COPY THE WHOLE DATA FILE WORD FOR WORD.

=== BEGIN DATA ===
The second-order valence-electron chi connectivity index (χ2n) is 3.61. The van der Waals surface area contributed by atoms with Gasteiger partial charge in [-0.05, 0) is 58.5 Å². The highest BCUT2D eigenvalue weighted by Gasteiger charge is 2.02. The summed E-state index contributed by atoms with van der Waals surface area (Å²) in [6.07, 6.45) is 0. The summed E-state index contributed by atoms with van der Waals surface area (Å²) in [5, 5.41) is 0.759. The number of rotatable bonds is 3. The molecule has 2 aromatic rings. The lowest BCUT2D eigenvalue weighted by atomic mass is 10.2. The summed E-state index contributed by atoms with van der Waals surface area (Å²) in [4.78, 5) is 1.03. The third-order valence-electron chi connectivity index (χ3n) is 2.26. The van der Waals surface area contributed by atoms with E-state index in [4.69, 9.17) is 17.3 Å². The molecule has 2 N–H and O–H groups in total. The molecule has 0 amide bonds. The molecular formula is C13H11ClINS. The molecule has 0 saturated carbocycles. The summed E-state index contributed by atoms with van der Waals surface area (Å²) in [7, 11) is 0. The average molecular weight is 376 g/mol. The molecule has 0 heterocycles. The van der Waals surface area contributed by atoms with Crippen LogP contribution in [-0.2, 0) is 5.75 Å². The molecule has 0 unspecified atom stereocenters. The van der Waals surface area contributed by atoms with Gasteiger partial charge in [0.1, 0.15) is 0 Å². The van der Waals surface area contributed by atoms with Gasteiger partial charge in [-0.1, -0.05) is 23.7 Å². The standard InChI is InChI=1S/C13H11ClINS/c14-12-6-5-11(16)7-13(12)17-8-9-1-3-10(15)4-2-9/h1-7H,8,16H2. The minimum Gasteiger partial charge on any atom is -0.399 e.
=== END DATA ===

The second-order valence-electron chi connectivity index (χ2n) is 3.61. The van der Waals surface area contributed by atoms with Gasteiger partial charge in [-0.05, 0) is 58.5 Å². The highest BCUT2D eigenvalue weighted by Gasteiger charge is 2.02. The summed E-state index contributed by atoms with van der Waals surface area (Å²) in [6.07, 6.45) is 0. The summed E-state index contributed by atoms with van der Waals surface area (Å²) in [5, 5.41) is 0.759. The number of rotatable bonds is 3. The molecule has 2 aromatic rings. The lowest BCUT2D eigenvalue weighted by atomic mass is 10.2. The summed E-state index contributed by atoms with van der Waals surface area (Å²) in [4.78, 5) is 1.03. The third-order valence-electron chi connectivity index (χ3n) is 2.26. The van der Waals surface area contributed by atoms with E-state index in [4.69, 9.17) is 17.3 Å². The molecule has 2 N–H and O–H groups in total. The molecule has 0 amide bonds. The molecular formula is C13H11ClINS. The molecule has 0 saturated carbocycles. The summed E-state index contributed by atoms with van der Waals surface area (Å²) in [7, 11) is 0. The average molecular weight is 376 g/mol. The molecule has 0 heterocycles. The van der Waals surface area contributed by atoms with Crippen LogP contribution in [-0.2, 0) is 5.75 Å². The molecule has 0 unspecified atom stereocenters. The van der Waals surface area contributed by atoms with Gasteiger partial charge in [0.1, 0.15) is 0 Å². The van der Waals surface area contributed by atoms with Gasteiger partial charge in [-0.1, -0.05) is 23.7 Å². The standard InChI is InChI=1S/C13H11ClINS/c14-12-6-5-11(16)7-13(12)17-8-9-1-3-10(15)4-2-9/h1-7H,8,16H2. The minimum Gasteiger partial charge on any atom is -0.399 e.